Limbaugh Labels Tablet ‘Radical Left-Wing’
Denies employing actors as callers; we never said he did
Greetings to Rush Limbaugh Show listeners! You may have heard your host mention us on the program today. For those who missed it, the subject of Limbaugh’s
unhinged rant careful explication was Liel Leibovitz’s exposé, published nearly a month ago, revealing that Premiere Radio Networks, a subsidiary of Clear Channel Communications, has a service that hires actors to call in to radio talk shows (including ones syndicated by Premiere), read scripts, and pretend to be “real” people. “If he passed the audition,” Leibovitz wrote of one actor he spoke with, “he would be invited periodically to call in to various talk shows and recite various scenarios that made for interesting radio. He would never be identified as an actor, and his scenarios would never be identified as fabricated.” Leibovitz also mentioned that Premiere Radio—America’s largest syndication company—has in its roster Rush Limbaugh’s, Glenn Beck’s, and Sean Hannity’s shows.
Leibovitz’s piece does not allege that Limbaugh (or Beck or Hannity) have used this service; in fact, it implies that the service is mainly used for gags on ostensibly less serious programming, and then situates this plastic notion of authenticity in the context of that week’s Torah parasha. Keith Olbermann’s new blog, which yesterday highlighted Leibovitz’s article, also does not allege that Limbaugh has used the service, although it does make the point that Premiere conspicuously failed to deny that actors have called in to more serious shows.
Actually, Limbaugh is similarly curious on the question of Premiere’s non-denial. But he also labels Tablet Magazine a “radical left-wing operation” (take that, Philip Weiss!). Plus, some actual radical right-wing operation accused Leibovitz of being paid by George Soros to attack Limbaugh. (I have checked with Leibovitz, who denied any Soros connection, but suggested the billionaire liberal activist get in touch if he wanted to say thank-you.) An abridged transcript of Limbaugh’s remarks, as well as full tape, follows—courtesy of Media Matters (which, go figure, is Soros-funded). Enjoy!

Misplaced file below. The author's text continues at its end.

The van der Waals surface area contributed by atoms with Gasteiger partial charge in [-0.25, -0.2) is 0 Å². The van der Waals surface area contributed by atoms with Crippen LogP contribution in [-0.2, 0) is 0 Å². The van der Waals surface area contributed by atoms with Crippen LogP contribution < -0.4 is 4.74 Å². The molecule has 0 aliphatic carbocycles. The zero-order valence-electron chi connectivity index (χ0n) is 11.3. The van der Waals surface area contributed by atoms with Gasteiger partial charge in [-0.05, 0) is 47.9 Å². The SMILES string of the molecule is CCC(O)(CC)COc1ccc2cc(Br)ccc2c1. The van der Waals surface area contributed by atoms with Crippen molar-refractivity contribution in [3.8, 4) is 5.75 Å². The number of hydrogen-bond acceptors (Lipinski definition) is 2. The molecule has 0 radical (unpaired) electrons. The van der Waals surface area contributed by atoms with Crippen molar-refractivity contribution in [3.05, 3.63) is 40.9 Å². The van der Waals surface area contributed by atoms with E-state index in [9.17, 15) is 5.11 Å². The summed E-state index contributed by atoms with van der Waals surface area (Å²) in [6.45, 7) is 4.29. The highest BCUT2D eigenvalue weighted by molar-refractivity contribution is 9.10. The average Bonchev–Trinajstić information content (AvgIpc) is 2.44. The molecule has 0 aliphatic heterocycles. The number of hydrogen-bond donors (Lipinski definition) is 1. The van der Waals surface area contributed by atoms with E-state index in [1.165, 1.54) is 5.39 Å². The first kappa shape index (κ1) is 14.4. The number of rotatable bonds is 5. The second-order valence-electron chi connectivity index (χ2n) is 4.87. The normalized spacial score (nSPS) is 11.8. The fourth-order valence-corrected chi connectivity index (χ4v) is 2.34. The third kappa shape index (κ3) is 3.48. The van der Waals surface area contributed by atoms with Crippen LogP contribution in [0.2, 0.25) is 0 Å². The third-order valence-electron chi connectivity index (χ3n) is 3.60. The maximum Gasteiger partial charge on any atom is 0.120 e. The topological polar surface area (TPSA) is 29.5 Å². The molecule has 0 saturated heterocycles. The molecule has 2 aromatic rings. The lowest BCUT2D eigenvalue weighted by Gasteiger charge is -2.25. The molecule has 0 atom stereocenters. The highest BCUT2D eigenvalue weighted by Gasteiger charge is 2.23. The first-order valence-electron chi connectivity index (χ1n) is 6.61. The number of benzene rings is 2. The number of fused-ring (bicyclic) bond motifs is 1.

You can’t do it any more! One of the great comedic arts of radio—and this is 20 years ago now—was dealt a fatal blow when the FCC said you can’t put people on the air without their permission. … People still wanted to do the bits. That led to hiring actors to portray the dupes, the objects of the bit.
… Why didn’t these people at Premiere deny, why didn’t they specify for this is for their prank calls in their morning shows, or whenever it happens during the day? [Ed.: Good point, Rush!] But it is not for talk radio. I have never heard of this. One of the cardinal rules here, from the get-go: Nothing is staged on this program, ever.
… But I still can’t figure out why Premiere did not specify—they let it stand out there that this is all happening as part of their talk-radio division, which it’s not, at least not here, and I can’t believe that it’s happening anywhere else. [Good point again!]
This story originally appeared in something called the Tablet Magazine, which calls itself ‘a new read on Jewish life.’ [True!] And Tablet Magazine is a radical left-wing operation [Not really!], and from Tablet Magazine, here’s one of the excerpts:
Michael Harrison, the editor of Talkers Magazine, the talk-radio world’s leading trade publication, said he knew nothing of this particular service but was not altogether surprised to hear that it was in place. There was, he said, a tradition of “creating fake phone calls for the sake of entertainment on some of the funny shows, shock jocks shows, the kind of shows you hear … ”
That’s exactly right, but not here! People doing pranks? I would consider it an insult.
Daily rate: $2
Monthly rate: $18
Yearly rate: $180
WAIT, WHY DO I HAVE TO PAY TO COMMENT?
Tablet is committed to bringing you the best, smartest, most enlightening and entertaining reporting and writing on Jewish life, all free of charge. We take pride in our community of readers, and are thrilled that you choose to engage with us in a way that is both thoughtful and thought-provoking. But the Internet, for all of its wonders, poses challenges to civilized and constructive discussion, allowing vocal—and, often, anonymous—minorities to drag it down with invective (and worse). Starting today, then, we are asking people who'd like to post comments on the site to pay a nominal fee—less a paywall than a gesture of your own commitment to the cause of great conversation. All proceeds go to helping us bring you the ambitious journalism that brought you here in the first place.
I NEED TO BE HEARD! BUT I DONT WANT TO PAY.
Readers can still interact with us free of charge via Facebook, Twitter, and our other social media channels, or write to us at firstname.lastname@example.org. Each week, we’ll select the best letters and publish them in a new letters to the editor feature on the Scroll.
We hope this new largely symbolic measure will help us create a more pleasant and cultivated environment for all of our readers, and, as always, we thank you deeply for your support.